The $99 TRX knock-off seems to be a hot product these days. In fact The sales person at a fitness store that is part of a national chain tried to sell me one, to which I politely declined. I must admit that I thought it was pretty bold to be selling knock-offs in a retail setting next to the real ones. They seem to be more frequently sold by individual trainers, coaches and via websites.

I’m not writing this to pass judgement about whether or not you use or buy knock-off products, but rather to get you to consider whether there are safety implications if you do.

Think about what you will do with your TRX suspension trainer. You are literally hanging from it. Is that really a product for which you want to gamble on poor quality manufacturing that typically comes with illegal goods? If you are a fitness enthusiast who is training yourself, then it’s not as bad since the only person who will get hurt is you. If you are a trainer on the other hand, an injury to a client using the knock-off can potentially ruin you. Keep in mind that your insurance company will consider you in violation of your policy and therefore will not support you in the event of a lawsuit.

If you train yourself and you decide that you still want the knock-off suspension trainer, please make sure you clear the space behind and under you so that if it fails, you will only fall to the ground as opposed to hitting your head or spine on the corner of a coffee table.

If you really want a suspension trainer but want an inexpensive alternative to the TRX, consider picking up a Jungle Gym XT. Personally I don’t like them as much as the TRX, but they are a legitimate (and safe!) $99 alternative.

What about other discount fitness equipment?

Whenever you see an option for discount or homemade fitness products, make sure you consider how you will use it before deciding whether it is a good idea. As noted above – if you are a trainer, it is probably never a good idea because it will likely render you uninsured. If you train yourself, then really ask yourself if it is a good idea:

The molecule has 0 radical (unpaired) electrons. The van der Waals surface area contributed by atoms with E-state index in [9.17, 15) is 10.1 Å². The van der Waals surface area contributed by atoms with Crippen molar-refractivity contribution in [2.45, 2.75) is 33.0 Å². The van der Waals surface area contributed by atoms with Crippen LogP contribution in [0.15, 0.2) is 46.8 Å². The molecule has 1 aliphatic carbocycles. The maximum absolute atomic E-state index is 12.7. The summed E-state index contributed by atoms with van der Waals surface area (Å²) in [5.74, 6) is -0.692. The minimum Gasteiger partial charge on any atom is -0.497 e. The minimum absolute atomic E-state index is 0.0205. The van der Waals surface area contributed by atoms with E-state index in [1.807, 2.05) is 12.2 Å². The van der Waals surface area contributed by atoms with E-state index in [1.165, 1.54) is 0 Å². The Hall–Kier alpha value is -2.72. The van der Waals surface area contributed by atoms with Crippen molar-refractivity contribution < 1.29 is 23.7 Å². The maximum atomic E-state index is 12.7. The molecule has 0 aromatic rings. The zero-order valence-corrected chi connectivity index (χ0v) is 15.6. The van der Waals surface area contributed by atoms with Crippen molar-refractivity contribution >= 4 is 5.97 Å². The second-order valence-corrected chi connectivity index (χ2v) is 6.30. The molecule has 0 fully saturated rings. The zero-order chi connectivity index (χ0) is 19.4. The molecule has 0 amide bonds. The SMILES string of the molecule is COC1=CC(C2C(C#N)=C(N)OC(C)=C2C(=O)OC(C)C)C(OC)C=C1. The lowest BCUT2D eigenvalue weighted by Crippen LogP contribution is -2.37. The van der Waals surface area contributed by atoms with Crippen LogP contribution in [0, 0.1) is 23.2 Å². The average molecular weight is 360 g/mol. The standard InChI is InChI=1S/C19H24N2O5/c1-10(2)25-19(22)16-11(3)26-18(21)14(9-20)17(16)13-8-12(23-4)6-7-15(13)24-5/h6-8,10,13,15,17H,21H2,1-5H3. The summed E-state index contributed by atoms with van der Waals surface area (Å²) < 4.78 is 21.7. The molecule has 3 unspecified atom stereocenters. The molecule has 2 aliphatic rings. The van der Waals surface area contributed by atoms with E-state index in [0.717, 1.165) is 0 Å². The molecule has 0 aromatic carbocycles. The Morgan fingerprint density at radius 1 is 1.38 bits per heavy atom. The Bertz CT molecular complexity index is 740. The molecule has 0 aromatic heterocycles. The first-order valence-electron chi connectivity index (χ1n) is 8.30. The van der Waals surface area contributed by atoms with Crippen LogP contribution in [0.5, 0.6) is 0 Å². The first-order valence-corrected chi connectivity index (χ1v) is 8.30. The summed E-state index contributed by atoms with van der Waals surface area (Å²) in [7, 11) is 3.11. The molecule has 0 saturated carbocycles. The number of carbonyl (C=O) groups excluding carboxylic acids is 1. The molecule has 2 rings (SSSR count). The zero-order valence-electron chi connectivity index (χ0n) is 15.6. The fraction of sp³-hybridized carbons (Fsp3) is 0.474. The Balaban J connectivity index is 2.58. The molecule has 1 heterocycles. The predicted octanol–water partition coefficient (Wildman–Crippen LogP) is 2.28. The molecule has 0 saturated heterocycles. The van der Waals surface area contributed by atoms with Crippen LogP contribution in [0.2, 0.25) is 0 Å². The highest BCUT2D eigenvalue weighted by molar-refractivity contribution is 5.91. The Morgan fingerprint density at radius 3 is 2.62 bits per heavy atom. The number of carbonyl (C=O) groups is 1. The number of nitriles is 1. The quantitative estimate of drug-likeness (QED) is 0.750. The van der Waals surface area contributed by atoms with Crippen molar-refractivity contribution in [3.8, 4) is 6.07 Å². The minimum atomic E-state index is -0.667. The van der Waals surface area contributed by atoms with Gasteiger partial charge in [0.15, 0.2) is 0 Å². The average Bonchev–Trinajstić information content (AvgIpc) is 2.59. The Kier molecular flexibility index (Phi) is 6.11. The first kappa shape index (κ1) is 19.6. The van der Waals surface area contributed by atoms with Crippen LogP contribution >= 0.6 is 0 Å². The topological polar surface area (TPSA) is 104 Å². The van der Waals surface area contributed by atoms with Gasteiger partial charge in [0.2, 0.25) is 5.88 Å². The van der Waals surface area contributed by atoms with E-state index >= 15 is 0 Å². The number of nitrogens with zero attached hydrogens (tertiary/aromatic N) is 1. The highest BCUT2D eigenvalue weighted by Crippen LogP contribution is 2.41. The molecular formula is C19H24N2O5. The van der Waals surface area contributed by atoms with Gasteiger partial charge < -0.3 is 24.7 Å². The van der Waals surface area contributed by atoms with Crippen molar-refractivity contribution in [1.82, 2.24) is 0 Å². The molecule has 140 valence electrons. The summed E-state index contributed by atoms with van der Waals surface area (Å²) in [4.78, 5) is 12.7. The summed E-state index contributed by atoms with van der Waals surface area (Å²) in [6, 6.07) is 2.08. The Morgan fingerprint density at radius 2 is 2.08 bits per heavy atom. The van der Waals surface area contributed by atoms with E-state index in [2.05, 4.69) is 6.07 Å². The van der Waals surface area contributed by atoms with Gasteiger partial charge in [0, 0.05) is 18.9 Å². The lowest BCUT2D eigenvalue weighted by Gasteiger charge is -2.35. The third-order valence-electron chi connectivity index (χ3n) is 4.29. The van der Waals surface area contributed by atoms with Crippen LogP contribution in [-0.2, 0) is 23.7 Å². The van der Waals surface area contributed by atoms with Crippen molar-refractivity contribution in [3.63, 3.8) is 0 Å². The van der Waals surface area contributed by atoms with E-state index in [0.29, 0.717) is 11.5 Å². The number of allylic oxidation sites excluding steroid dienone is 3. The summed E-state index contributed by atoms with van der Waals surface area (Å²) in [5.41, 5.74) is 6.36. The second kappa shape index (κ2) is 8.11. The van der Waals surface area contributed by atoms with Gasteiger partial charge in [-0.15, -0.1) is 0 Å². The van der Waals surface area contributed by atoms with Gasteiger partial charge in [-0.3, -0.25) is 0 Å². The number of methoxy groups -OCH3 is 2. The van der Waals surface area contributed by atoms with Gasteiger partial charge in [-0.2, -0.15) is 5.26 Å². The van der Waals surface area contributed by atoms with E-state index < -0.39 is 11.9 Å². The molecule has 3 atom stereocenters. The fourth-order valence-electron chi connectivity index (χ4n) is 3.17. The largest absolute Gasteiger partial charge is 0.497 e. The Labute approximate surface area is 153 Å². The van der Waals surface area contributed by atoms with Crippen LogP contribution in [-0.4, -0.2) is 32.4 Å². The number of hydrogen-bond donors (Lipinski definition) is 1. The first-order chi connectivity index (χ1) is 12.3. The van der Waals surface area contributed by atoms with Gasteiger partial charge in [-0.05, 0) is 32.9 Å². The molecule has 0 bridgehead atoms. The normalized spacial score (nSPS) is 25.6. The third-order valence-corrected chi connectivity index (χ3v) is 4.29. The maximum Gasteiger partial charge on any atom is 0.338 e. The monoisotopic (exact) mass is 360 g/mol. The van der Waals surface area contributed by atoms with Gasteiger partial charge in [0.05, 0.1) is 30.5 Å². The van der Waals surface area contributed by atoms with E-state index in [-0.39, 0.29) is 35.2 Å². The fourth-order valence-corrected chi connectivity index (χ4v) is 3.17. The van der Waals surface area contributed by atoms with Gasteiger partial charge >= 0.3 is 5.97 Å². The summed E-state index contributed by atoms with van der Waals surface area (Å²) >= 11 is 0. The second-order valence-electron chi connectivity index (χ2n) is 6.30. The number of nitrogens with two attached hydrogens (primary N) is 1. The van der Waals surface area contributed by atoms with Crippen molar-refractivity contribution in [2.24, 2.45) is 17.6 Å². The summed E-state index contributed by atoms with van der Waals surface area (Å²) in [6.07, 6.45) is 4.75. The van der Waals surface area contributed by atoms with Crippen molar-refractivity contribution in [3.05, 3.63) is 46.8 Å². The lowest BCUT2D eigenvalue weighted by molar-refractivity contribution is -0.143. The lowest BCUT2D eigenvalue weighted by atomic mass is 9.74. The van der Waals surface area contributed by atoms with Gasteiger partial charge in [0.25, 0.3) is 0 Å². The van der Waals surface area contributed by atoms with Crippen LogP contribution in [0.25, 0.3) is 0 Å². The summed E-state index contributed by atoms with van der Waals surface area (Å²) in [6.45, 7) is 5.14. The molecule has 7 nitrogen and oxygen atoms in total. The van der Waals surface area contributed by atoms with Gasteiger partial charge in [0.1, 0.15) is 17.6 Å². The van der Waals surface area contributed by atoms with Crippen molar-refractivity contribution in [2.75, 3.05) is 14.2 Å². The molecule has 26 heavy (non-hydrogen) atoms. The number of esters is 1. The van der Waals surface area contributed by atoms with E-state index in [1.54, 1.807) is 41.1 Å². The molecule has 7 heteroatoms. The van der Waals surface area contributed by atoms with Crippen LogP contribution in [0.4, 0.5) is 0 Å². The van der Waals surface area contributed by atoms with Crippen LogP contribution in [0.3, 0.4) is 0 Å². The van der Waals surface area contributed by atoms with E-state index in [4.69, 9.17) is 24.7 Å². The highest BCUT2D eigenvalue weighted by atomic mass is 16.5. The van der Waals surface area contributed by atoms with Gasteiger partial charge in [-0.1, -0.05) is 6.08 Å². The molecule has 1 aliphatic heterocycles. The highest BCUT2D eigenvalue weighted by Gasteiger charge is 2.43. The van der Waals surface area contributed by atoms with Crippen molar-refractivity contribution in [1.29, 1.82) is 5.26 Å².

• Dumbbells: A cheap dumbbell is probably just fine. In fact I have recommended to people that they can take a few small dumbbells and put them into a sturdy back pack or tool bag and use that instead of purchasing a full set of them. Or you can fill the bag with other heavy products like books and cans of soup. If you go this route, do make sure you test that the bag is sturdy enough for the weight you are using, and ideally don’t do this for any movement where you will hold the weight over your body. With the right bag and the right exercises, this can be an effective, inexpensive, and safe option.
  • Plyometric boxes: Like the TRX, this is another product where homemade or knock-off warrants the “bad idea jeans” warning. Typically you jump onto plyometric boxes. What happens if it breaks when you land on it? Odds are you will go flying. Don’t do it. If you do get a homemade one, make sure you have absolute confidence in the builder.
  • Sleds: Sleds are another good bet for homemade or discount options as the consequences of a failure are minimal.
  • Stability balls: This is another product where I’d suggest using caution. There are cheap ones out there, but again –  you’re letting it support your body weight. I have seen one break beneath someone while he was kneeling on it.  Thankfully he wasn’t hurt, but he certainly could have been. Since then, I will only purchase name brand stability balls. Paying $8.77 for a cheap “fitness ball” at Walmart instead of but the high end ones cost Side Note on the topic of safety: Definitely do not use weights with a stability ball regardless of quality. They may say burst-proof, but they do not stay that way forever under any load. In fact since a lawsuit involving a broken stability ball that lead to a broken wrist for Sacramento King Francisco Garcia, most stability ball manufacturers and retailers now recommend against using them for things like bench press.
  • Slideboards: I will admit that I tried to make a homemade slideboard with a Crazy Carpet. It was a pretty big failure. It’s marginally okay for reverse lunges but useless for lateral strides. That said, safety is not the issue here – simply usability. I’ll save the Crazy Carpet for the toboggan hill.


I can’t think of any other equipment where one would be tempted to buy a knock-off or make their own. Please comment if I have missed any!

The key once again is to think about how you will use the equipment. If it will be holding your body weight, spend the money to make sure you are getting something that has actually been safety tested.

Related links:
TRX Training’s official word on knock-off TRXs
Why I use the TRX for myself and my clients

Elsbeth Vaino is a personal trainer in Ottawa specializing in sports performance and injury prevention.

1 Comment

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